The North, the South, and the Politics:

America, 1815-1840


The North, 1815-1840

            After the war of 1812, it seemed to men like Henry Clay and John Calhoun that the United States needed to find a way to become stronger and more independent.  They and people who shared their beliefs came to be called National Republicans.  By 1819, when a great economic depression struck the nation, it was extremely apparent that the current economic system was not working at all.  Also in 1819, when Missouri petitioned to join the Union as a slave state, officials realized that in order to maintain the union, slavery could not figure into politics.  Building on these ideas, the National Republicans created a system that concentrated on strengthening industry and infrastructure while ignoring issues like slavery.

          The system that Henry Clay spearheaded was called the American System.  It included a restrictive tariff on trade goods such as glassware, china, shoes, and tailored items.  The purpose of the tariff was to boost United States industry and crafting, which it succeeded in when placed in conjunction with advances in transportation.  In 1816, Congress passed bills to promote internal improvements.  As a result of this, many roads, canals, and railroads were built, including the National Road and the Eire Canal.  These revolutions in transportation made working in more rural areas more plausible as those same rural areas became accessible by road, rail, or canal.  Also because of these advances came large changes in manufacturing and land use.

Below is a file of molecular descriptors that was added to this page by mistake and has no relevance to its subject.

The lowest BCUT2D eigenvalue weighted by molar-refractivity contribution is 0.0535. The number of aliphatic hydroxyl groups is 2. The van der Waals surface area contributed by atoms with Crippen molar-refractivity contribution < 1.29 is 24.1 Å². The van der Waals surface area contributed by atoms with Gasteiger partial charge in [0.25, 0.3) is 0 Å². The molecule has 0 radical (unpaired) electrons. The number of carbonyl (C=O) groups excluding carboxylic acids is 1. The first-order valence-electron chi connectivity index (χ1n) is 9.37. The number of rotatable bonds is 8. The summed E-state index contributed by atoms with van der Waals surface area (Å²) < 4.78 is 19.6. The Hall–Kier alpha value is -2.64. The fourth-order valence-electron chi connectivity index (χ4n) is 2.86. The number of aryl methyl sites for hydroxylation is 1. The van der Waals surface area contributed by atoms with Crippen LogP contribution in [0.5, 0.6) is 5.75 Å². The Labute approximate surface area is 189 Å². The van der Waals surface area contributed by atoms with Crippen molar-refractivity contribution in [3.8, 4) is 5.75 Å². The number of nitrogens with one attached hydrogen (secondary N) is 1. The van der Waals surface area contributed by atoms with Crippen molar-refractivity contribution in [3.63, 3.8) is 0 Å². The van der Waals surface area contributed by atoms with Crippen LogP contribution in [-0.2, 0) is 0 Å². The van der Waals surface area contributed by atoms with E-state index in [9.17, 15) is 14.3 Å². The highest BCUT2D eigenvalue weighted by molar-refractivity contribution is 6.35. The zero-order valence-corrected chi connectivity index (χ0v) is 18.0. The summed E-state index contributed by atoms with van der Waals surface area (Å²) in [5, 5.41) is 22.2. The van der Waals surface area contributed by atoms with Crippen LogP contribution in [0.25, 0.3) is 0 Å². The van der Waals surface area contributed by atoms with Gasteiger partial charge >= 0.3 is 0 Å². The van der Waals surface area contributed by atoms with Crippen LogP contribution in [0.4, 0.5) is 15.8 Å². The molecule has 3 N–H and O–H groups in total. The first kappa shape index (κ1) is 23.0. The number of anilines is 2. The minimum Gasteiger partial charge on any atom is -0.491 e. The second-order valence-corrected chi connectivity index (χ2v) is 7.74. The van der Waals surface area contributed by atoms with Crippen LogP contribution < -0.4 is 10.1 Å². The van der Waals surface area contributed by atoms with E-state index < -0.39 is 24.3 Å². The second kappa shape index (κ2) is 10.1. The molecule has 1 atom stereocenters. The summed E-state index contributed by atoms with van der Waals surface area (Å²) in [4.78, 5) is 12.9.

Originally, American crafting was much like European crafting:  it worked within the system of a Master, Journeyman, and Apprentice skill levels.  An apprentice would work for a master, learning the skill and eventually becoming a journeyman, crafters who worked for masters in order to earn enough money to open their own shop and thus become masters themselves.  With the revolution in transportation and the demand for large quantities of low-quality goods, the nature of crafting changed dramatically.  Instead of a few people knowing all of a craft and doing excellent work on it, masters began to hire people to do one small part of the job and pay by the piece.  In the end, they would have a lower quality finished product, but more of it.  These they could sell at a higher profit margin and in larger quantities, thus making far more money.  Land use likewise changed as farming began to fall out of favor and support moved toward industry.  Instrumental in supporting this change in the way land was used was the judiciary.